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I was overdue for vacation.  It had been a busy fall, and the last week in March was the first vacation I would have had since last summer.

In November, we booked a flight to Clearwater, Florida, to visit with family friends.  Chet and Joy were retired ministers.  When my wife was a teenager, she lived with them for a period of time.  Their influence on her life is significant. We were scheduled to visit with them the last week in March.

Vacation couldn’t have come soon enough.  The day before was a board meeting.  The next morning a friend drove us to the airport.  We were leaving chilly North Carolina for the sun of Florida.

It was a wonderful week.  What did we do?  You’re thinking that we swam in the water or went snorkeling.  Perhaps we played some golf or went sightseeing.  Instead, we did something better, We napped.  Yes, we napped.  It was wonderful.  Every day from 1:15-4:15 the four of us took naps.  I didn’t realize how tired I was.  It was good to get some badly needed sleep.

Since Chet and Joy were officially “snowbirds” their regular house was in Maine. We talked about my wife and I going to Maine to spend some time with them this summer.  I looked forward to it as I had not been there since 1978 when my wife and I first started dating.

While in Florida, we were given a bonus day.  The airline had to cancel our Saturday return and generously allowed us to fly back on Sunday.  We were grateful for an extra day with these two individuals.

Since I like to get to the airport early, Chet drove us.  Both headlights went dead that morning.  Yet he was not deterred to get us there on time. He called us after we landed to assure us he replaced both bulbs that morning.

Barely three weeks after he took us to the airport Chet found himself in the hospital.  Surgeries were scheduled.  Recovery was in ICU.  I was confident he was getting the best care possible and would be home in a few days.  He died in the hospital only twenty-three days after driving us to the airport.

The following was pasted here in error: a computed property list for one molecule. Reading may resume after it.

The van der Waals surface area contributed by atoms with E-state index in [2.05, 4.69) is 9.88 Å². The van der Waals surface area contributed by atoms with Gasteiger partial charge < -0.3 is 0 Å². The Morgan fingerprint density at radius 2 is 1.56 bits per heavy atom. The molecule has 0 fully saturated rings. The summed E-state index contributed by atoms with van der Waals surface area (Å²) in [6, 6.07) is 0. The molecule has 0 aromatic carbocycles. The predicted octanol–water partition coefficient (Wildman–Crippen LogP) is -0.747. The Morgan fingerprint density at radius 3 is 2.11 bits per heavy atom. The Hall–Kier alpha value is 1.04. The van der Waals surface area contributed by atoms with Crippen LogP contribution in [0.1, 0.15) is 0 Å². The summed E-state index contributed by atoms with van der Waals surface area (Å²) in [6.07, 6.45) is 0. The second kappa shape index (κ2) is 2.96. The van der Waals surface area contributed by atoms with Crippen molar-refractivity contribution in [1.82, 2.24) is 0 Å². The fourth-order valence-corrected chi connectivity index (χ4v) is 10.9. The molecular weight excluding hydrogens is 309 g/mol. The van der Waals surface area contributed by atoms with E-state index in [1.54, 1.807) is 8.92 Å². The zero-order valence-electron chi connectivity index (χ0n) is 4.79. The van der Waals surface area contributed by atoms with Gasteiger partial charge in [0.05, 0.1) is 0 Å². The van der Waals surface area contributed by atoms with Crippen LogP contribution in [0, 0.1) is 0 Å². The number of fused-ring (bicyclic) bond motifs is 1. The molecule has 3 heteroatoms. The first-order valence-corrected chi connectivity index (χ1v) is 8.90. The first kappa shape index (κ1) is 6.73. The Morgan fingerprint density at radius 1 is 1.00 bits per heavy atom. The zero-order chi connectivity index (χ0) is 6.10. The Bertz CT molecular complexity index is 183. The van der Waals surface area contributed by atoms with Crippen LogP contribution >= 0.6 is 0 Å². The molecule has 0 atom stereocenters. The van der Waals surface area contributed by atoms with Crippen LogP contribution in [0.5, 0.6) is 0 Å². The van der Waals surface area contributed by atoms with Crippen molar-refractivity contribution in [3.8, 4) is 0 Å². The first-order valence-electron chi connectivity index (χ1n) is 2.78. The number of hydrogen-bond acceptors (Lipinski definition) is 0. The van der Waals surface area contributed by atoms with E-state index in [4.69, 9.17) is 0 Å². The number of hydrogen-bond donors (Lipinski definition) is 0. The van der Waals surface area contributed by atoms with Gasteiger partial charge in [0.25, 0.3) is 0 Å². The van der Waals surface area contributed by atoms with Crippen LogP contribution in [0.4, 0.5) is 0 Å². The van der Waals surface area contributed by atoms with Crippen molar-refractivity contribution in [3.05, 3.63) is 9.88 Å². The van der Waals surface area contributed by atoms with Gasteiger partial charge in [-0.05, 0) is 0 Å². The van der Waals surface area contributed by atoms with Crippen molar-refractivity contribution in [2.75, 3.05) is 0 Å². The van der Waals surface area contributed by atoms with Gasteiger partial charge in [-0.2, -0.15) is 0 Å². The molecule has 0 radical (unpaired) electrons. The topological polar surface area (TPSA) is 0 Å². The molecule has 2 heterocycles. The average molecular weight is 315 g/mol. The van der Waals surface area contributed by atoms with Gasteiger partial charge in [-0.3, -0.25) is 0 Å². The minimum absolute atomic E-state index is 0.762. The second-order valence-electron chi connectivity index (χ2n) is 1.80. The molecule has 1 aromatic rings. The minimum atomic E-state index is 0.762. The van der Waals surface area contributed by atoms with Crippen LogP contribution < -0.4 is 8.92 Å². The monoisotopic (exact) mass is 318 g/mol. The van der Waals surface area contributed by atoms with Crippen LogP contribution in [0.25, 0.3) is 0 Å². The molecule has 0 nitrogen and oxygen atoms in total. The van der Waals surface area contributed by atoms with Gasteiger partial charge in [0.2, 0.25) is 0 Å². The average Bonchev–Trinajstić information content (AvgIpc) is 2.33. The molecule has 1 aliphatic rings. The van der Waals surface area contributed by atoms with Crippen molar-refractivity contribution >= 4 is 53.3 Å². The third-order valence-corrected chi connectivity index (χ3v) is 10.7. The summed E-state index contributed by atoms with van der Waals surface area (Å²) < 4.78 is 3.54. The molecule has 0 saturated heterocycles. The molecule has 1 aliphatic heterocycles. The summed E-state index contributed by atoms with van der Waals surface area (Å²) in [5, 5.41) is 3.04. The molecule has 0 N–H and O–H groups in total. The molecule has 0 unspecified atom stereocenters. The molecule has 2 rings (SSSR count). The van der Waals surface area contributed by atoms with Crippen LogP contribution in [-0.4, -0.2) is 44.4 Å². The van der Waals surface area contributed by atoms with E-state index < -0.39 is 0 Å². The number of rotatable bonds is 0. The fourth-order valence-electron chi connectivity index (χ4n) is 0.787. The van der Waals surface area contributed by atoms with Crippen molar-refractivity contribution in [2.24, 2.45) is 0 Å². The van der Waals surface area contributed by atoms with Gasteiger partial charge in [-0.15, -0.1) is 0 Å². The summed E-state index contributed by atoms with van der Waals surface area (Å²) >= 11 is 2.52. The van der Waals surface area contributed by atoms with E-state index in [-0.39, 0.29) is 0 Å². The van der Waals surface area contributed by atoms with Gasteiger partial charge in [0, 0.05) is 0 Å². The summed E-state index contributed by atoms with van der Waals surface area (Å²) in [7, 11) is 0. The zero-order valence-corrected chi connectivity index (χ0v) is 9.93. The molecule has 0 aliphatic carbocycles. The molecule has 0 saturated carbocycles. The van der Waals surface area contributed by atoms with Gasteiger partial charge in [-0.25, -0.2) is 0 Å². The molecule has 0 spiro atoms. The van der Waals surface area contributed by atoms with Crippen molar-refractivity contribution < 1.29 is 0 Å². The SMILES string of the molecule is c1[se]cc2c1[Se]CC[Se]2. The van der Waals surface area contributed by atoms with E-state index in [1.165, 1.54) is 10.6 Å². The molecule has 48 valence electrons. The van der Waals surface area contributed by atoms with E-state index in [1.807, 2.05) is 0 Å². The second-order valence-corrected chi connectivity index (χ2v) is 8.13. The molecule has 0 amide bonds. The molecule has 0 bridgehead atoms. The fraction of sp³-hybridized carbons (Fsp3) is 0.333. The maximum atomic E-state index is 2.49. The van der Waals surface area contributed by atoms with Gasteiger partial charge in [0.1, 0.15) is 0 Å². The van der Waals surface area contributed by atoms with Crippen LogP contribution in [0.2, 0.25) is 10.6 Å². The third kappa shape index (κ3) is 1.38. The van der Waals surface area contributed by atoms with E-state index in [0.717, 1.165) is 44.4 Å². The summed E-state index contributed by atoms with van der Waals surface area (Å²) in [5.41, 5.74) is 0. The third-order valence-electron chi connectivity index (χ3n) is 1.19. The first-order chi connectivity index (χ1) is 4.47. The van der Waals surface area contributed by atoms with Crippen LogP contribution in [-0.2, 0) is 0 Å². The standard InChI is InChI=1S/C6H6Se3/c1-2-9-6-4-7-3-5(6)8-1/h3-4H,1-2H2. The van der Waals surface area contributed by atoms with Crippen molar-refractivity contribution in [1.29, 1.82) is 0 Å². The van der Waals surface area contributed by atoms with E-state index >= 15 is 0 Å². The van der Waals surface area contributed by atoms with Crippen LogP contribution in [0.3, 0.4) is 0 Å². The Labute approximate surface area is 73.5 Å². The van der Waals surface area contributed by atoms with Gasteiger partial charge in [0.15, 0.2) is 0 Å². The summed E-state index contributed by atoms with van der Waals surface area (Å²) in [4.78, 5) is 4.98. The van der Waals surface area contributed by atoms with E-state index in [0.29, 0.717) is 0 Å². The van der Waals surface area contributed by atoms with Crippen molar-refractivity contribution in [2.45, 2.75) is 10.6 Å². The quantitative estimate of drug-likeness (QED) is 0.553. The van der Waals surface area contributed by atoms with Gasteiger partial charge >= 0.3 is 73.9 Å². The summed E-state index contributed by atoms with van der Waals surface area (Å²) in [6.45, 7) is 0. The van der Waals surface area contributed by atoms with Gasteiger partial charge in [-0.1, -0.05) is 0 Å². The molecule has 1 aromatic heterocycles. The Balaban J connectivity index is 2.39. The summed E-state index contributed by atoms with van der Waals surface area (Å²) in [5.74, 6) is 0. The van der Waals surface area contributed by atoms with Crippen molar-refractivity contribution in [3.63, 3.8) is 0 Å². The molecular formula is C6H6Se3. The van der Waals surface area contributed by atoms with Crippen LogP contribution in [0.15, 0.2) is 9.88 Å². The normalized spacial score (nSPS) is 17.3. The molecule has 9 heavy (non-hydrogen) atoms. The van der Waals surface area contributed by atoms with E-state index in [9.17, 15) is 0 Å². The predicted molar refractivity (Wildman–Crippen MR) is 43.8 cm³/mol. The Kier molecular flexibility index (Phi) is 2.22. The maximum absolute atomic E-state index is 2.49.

We tend to live our lives with the idea that the time we have on this planet is infinite.  It’s not.  It’s finite.

Only a few weeks before, my son-in-law ’s father also went in for surgery.  He never recovered and died in the hospital.

Will had wanted to take his father to the zoo.  His father’s response was always, “We’ll go next time.”  There were no more “next times.”

There is a Scripture verse that says, “Teach us to number our days, that we may gain a heart of wisdom.”  We are not given forever on this planet.  We think we have forever to straighten out wounded relationships.  Sometimes there is no “next time.”


There is another Scripture verse that say, “This is the day the Lord has made.  Let us rejoice and be glad in it.”   Let me ask you, what are you doing with this day? Not tomorrow but this day?

My sin is that I tend to live in the past.  I will review past hurts and think about them a lot.  Sometimes I bounce to the future, thinking about how I want the world to be.  Yet God calls me to live in this “precious moment.”

I will never go fishing with Chet in Maine.  Will will never take his father to the zoo.  Don’t put off today thinking you are guaranteed tomorrow.  You are not.

I’ll be back in two weeks. Until then, live well my friend.


Rev. Tony Marciano is the President/CEO of the Charlotte Rescue Mission.  He is available to speak to your group. Fill out our speaking request form for more information.